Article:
BORN RECHITSA, RUSSIA, MIDMARCH, 1913. DIED TORONTO, JULY 9, 2008, AGED 95.
BY BUILDING a chain of nearly 70 Holiday Inns around the world, including some half-dozen in England, David Rubinoff became one of Canada’s major hoteliers and helped usher in the 1960s era of mass travel, writes Bill Gladstone.
A long-time resident of the farm belt around London, Ontario, Rubinoff had been impressed with the Holiday Inns he had seen in the USA.
After earlier successes as a garment merchant and land developer, he erected a chain of 50 hotels across Canada in the 1960s and 1970s.
His company, Commonwealth Holiday Inns, also built hotels in London, at Marble Arch and Swiss Cottage, as well as in Bristol, Plymouth and Slough, near Windsor.
Others went up in France, Portugal, on six Caribbean islands and in two US states. Under Rubinoff’s guidance, the firm became a publicly-traded company with 10,000 employees and nearly 15,000 hotel rooms. He sold his interest in 1979 but kept busy managing numerous investment properties.
David Rubinoff was born in 1913 in Rechitsa, a village in what is now Belarus. The exact date, under the prerevolutionary Russian calendar, is not recorded.
His father left for Canada before his birth and, due to the First World War and other factors, did not send for the family for another decade.
David lived through war, revolution, famine, pogroms and extreme poverty. One of his brightest childhood memories was seeing the first electric lightbulb in Rechitsa being lit in an aunt’s home.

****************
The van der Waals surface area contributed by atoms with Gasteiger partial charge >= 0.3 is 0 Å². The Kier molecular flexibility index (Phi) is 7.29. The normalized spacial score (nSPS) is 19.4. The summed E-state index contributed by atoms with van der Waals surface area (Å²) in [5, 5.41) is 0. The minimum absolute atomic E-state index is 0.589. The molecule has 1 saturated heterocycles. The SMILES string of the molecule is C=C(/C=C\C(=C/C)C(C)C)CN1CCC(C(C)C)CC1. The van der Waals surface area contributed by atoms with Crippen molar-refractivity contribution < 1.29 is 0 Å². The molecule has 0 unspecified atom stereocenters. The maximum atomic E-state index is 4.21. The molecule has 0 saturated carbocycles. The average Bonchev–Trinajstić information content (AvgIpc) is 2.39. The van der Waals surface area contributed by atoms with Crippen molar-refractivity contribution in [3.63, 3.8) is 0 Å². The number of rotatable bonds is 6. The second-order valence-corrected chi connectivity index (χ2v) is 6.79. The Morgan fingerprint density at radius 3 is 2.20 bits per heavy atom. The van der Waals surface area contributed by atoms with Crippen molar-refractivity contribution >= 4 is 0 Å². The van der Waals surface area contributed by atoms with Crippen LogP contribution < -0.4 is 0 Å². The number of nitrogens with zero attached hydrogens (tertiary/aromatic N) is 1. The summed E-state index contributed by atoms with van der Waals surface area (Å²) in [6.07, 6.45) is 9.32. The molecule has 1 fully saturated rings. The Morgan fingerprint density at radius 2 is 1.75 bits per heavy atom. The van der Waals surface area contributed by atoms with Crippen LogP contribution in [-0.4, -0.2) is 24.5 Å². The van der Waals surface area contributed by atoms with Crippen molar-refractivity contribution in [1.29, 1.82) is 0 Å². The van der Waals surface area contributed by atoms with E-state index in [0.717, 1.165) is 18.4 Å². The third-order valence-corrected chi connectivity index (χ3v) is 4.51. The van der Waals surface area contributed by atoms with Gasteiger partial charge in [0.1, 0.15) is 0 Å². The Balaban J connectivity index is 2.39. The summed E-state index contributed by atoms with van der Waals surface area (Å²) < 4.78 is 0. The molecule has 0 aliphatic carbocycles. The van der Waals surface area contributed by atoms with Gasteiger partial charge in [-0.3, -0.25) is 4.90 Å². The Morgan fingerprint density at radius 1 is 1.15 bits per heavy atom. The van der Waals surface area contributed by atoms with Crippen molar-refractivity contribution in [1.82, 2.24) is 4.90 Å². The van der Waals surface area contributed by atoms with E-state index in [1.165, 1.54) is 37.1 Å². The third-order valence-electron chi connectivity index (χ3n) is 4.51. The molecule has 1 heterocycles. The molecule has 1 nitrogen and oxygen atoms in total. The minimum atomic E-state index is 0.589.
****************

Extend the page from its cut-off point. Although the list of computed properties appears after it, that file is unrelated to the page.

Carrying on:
He arrived in Toronto with his mother and sister in 1923, as a boy of 10, and met his father for the first time. The family moved for a while to the US, to Detroit, where David delivered flowers and sold newspapers for three cents apiece. In the early Depression, he worked in a supermarket and used cardboard to fill the holes in his shoes.
After his marriage to Rachel Rosenberg in 1936, he started a dress manufacturing business on Toronto’s Spadina Avenue, but it went bankrupt.
Borrowing $500 from a relative, he relocated to London, Ontario, in 1939 and opened a ladies’ wear store, the first of several successful dress shops he went on to operate.
He always claimed that he became a land developer by accident. Wanting to raise his family in a rural setting, he paid $300 down to purchase a 50-acre farm, acquiring adjacent lands as they became available.
He began building small plazas and apartment blocks, which turned into a new suburb as the city crept towards his property after the Second World War. He remained a major supporter of the local Jewish community, even after moving back to Toronto in 1985.
Known for his positive assessment of people, he had a high reputation in the business world. His word or handshake on a deal was like an iron-clad guarantee, according to many.
“I’d sooner have David’s word on a matter than some other men’s signatures,” a London, Ontario, alderman once said.
He is survived by his wife of 72 years, Rae; four children, Robert, Penny, Jeffrey and Philip; five grandchildren and a great-grandchild.
David Rubinoff: from stetl to hotel